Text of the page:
Friday, May 20, 2016

Durham Symphony

      This year, the Symphony celebrates its 40th year and needs money.  In the past, the City of Durham contributed $30,000 but this ended when the recession started in 2007.   (The County of Durham continues to help fund the Symphony).  We think it is time for the City to consider including the Symphony in its budget.   But we all know that once money is taken away, it is difficult to get back.

     Yet the Symphony has dramatically increased its outreach since 2007, in spite of decreased funding.  During this past season, the group gave four free concerts.

      Durham has a world class symphony.  Accessible, friendly, educational.  The group is involved in out-reach to area schools, and has a regular season with guest artists like John Brown's Little Big Band, Al Strong, and Brian Miller.  Tonight there was a free performance at the Museum of Durham History and earlier this month there was one at Trinity Park.  Always, the Symphony brings great music and jazz to our ears.

     Many of the musicians are volunteers.  The calibre of the symphony and its conductor are stellar.  Maestro John Curry is a graduate of Oberlin and received the Leo Stokowski Award for Conducting in 1988.  Durham is lucky indeed to have a symphony of such magnificance.

     There are several "value added" aspects to attending a concert with the Durham Symphony.   For example, eloquent overviews are given by Maestro Curry at the beginning of each piece.  These are reminiscent of Leonard Bernstein's "Young People's Concerts," in which he so masterfully engaged the audience.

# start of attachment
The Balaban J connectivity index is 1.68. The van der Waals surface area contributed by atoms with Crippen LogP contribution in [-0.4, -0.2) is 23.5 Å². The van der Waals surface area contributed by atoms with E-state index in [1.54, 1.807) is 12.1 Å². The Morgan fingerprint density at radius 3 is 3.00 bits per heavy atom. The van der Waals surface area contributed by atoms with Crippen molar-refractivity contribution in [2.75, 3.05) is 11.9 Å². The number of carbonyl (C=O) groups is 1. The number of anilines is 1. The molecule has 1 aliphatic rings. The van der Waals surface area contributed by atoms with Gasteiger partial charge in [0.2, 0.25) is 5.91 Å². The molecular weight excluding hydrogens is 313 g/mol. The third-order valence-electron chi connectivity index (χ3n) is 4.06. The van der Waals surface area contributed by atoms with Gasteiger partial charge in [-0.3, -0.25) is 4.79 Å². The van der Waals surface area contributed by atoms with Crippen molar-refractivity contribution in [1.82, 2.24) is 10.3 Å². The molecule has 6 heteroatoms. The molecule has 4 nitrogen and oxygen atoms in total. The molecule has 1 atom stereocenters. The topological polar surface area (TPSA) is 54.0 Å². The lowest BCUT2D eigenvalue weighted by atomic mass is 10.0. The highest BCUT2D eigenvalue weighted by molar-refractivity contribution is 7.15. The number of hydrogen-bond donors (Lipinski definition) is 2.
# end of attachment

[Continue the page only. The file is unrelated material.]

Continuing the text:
Then there is the opportunity to meet the musicians after the concert or even chat with the Maestro himself.   Many agree that these qualities make the Durham Symphony truly memorable and impact lives.   Young listeners, especially, may be inspired to play an instrument that they hear.

     Finally, going to hear the Symphony is a chance to make new friendships and to establish a tradition in the family of listening to great live music.

     Durham, this is YOUR symphony.  We hope that the City of Durham will consider including the symphony its budget. and that the people will consider making a donation of support.  Contributions can be sent to Durham Symphony, P. O. Box 1993, Durham, NC 27702.  Thank you.

Dana Stone, Durham


Wednesday, May 18, 2016

Don't Mess With the Nuns

Katy Perry wants to buy a convent and move into it


On the Bus

My car was in the shop this week so I had to ride the bus.  Turned out to be a very bumpy, noisy ride.  Two things to do when riding the bus -- read from a book of poetry and hold on!

Tuesday, May 17, 2016


To find my own strengths, I set aside rigid ideas and prejudices that limit my thinking...I can admit that my desires are not always in my best interest -- like having a "wild hair" about going to Boston.

Monday, May 16, 2016

The American South

From UNC's Study of the American South...

fabulous photographs by Alex Harris

Copperhead Country

Copperhead Country

Walking on the path near

my house I saw

a canopied forest

neath azure skies and 

porcelin clouds

and touched my pearl earrings

the ones you gave me before we left Tennessee

as a copperhead slithered by


continuing on its way

unlike the other ones I will meet

on the bright gleaming campus

 its noble archway

bidding all who enter here --

"Arbeit Macht Frei"


Saturday, May 14, 2016


Only about 30 minutes from Durham is Stagville, which to me, is kind of a sacred space.

Thursday, May 12, 2016

Adam Stone